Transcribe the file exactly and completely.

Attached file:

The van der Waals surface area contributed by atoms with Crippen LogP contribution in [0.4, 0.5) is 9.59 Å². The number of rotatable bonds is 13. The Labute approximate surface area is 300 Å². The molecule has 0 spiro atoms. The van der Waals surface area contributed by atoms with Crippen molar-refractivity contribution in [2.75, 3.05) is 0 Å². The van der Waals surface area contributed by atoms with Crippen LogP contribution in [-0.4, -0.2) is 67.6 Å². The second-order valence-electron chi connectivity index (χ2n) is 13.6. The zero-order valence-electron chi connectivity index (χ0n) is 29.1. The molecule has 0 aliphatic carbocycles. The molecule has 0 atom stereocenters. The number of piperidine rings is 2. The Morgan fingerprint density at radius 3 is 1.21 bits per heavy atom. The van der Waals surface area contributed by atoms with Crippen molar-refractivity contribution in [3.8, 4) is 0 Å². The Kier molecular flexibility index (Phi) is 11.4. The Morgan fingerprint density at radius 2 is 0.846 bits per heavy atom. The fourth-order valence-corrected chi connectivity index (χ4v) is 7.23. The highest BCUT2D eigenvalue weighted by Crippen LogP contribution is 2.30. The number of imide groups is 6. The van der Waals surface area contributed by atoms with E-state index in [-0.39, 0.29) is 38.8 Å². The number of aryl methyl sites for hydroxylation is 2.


The van der Waals surface area contributed by atoms with Crippen LogP contribution in [0.4, 0.5) is 9.59 Å². The number of rotatable bonds is 13. The Labute approximate surface area is 300 Å². The molecule has 0 spiro atoms. The van der Waals surface area contributed by atoms with Crippen molar-refractivity contribution in [2.75, 3.05) is 0 Å². The van der Waals surface area contributed by atoms with Crippen LogP contribution in [-0.4, -0.2) is 67.6 Å². The second-order valence-electron chi connectivity index (χ2n) is 13.6. The zero-order valence-electron chi connectivity index (χ0n) is 29.1. The molecule has 0 aliphatic carbocycles. The molecule has 0 atom stereocenters. The number of piperidine rings is 2. The Morgan fingerprint density at radius 3 is 1.21 bits per heavy atom. The van der Waals surface area contributed by atoms with Crippen molar-refractivity contribution in [3.8, 4) is 0 Å². The Kier molecular flexibility index (Phi) is 11.4. The Morgan fingerprint density at radius 2 is 0.846 bits per heavy atom. The fourth-order valence-corrected chi connectivity index (χ4v) is 7.23. The highest BCUT2D eigenvalue weighted by Crippen LogP contribution is 2.30. The number of imide groups is 6. The van der Waals surface area contributed by atoms with E-state index in [-0.39, 0.29) is 38.8 Å². The number of aryl methyl sites for hydroxylation is 2.